While on a beach in Russia, Maria Shitova saw what she initially thought was a fence with some white poles jutting out of the sand. The surprise was huge when her research team unearthed an almost full skeleton of an enormous extinct sea cow. The team made the amazing discovery on the Commander Islands which are part of Russia’s Komandorosky Nature Reserve. The earthly remains of the creature measured 17 feet and belonged to a 10-ton animal.
Unfortunately, the skeleton doesn’t have a head and a few important bones but still, it’s a phenomenal discovery. According to officials, the skeleton is going to be put on display at the visitor center, for everyone to see. According to Lorelai Crerar, the publisher of a paper on sea cows, this is the only specimen the science world has that is so complete. Before this discovery, there was only one record of this enormous animal.
An almost complete sea cow skeleton found in Russia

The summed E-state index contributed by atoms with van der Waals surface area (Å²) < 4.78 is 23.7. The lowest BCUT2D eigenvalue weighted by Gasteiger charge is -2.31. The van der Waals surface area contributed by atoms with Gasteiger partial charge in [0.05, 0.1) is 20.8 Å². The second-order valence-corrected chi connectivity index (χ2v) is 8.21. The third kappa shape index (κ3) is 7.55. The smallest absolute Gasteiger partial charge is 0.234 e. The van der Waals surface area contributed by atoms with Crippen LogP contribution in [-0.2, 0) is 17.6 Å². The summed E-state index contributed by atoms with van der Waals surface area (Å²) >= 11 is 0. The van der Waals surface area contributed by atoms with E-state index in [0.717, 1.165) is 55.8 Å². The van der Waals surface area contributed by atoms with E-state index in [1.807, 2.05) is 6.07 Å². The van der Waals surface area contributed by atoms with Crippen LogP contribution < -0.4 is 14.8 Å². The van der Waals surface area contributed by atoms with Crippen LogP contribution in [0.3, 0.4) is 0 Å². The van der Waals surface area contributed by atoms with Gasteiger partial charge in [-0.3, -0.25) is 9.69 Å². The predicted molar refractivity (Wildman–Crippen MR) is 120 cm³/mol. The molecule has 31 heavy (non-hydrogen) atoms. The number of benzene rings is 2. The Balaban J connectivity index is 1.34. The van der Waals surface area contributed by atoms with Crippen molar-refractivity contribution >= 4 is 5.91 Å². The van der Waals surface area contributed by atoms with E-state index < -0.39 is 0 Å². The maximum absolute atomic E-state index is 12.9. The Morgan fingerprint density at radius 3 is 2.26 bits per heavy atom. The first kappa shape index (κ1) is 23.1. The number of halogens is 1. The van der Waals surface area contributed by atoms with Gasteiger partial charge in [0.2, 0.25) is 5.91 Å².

— Motherboard (@motherboard) November 20, 2017
That discovery happened in 1987, on Bering Island, and it was a 10-feet specimen. Unfortunately, it has since been dismembered. Now, it seems like the Finnish Museum of Natural History houses one of the most complete sea cow skeletons in the world.
Crerar is positive that the head of the specimen is also somewhere in the same area and she’s hoping that it will be found. It’s interesting that German explorer Georg Steller discovered these creatures back in 1941. Unfortunately, when he came back from his Great Northern Expedition, he had to leave a carcass behind. According to Crerar, it’s highly possible that this recently-found skeleton might be that very same carcass.
Steller’s sea cows are closely related to modern-day manatees and dugongs. They used to live in the waters between Russia and Alaska about 11,700 years ago. They were even breathing air and were never going fully underwater. Moreover, they might have even walked on dry land.
Image source: flickr